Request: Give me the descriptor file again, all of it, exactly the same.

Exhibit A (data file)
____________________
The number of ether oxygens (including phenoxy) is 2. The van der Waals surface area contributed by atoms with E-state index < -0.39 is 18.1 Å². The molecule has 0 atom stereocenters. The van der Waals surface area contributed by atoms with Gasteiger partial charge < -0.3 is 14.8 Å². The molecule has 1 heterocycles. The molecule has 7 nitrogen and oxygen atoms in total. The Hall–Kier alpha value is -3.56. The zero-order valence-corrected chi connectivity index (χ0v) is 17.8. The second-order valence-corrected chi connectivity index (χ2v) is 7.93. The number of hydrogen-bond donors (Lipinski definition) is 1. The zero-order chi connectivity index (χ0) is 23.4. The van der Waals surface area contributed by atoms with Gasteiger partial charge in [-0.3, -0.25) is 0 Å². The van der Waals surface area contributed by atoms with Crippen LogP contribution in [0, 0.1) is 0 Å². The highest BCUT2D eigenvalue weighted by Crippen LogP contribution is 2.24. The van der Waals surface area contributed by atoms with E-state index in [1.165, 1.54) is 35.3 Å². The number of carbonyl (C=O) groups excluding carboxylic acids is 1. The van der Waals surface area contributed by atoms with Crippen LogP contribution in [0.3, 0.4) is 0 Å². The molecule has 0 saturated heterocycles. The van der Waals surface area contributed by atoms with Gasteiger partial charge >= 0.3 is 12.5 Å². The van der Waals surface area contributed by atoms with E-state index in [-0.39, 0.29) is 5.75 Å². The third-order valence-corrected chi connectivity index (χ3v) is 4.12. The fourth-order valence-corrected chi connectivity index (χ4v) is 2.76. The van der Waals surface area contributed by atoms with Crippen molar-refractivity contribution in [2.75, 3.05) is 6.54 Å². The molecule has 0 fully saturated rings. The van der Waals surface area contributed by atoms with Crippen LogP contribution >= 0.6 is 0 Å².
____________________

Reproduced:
The number of ether oxygens (including phenoxy) is 2. The van der Waals surface area contributed by atoms with E-state index < -0.39 is 18.1 Å². The molecule has 0 atom stereocenters. The van der Waals surface area contributed by atoms with Gasteiger partial charge < -0.3 is 14.8 Å². The molecule has 1 heterocycles. The molecule has 7 nitrogen and oxygen atoms in total. The Hall–Kier alpha value is -3.56. The zero-order valence-corrected chi connectivity index (χ0v) is 17.8. The second-order valence-corrected chi connectivity index (χ2v) is 7.93. The number of hydrogen-bond donors (Lipinski definition) is 1. The zero-order chi connectivity index (χ0) is 23.4. The van der Waals surface area contributed by atoms with Gasteiger partial charge in [-0.3, -0.25) is 0 Å². The van der Waals surface area contributed by atoms with Crippen LogP contribution in [0, 0.1) is 0 Å². The highest BCUT2D eigenvalue weighted by Crippen LogP contribution is 2.24. The van der Waals surface area contributed by atoms with E-state index in [1.165, 1.54) is 35.3 Å². The number of carbonyl (C=O) groups excluding carboxylic acids is 1. The van der Waals surface area contributed by atoms with Crippen LogP contribution in [0.3, 0.4) is 0 Å². The molecule has 0 saturated heterocycles. The van der Waals surface area contributed by atoms with Gasteiger partial charge >= 0.3 is 12.5 Å². The van der Waals surface area contributed by atoms with E-state index in [-0.39, 0.29) is 5.75 Å². The third-order valence-corrected chi connectivity index (χ3v) is 4.12. The fourth-order valence-corrected chi connectivity index (χ4v) is 2.76. The van der Waals surface area contributed by atoms with Crippen molar-refractivity contribution in [2.75, 3.05) is 6.54 Å². The molecule has 0 fully saturated rings. The van der Waals surface area contributed by atoms with Crippen LogP contribution >= 0.6 is 0 Å².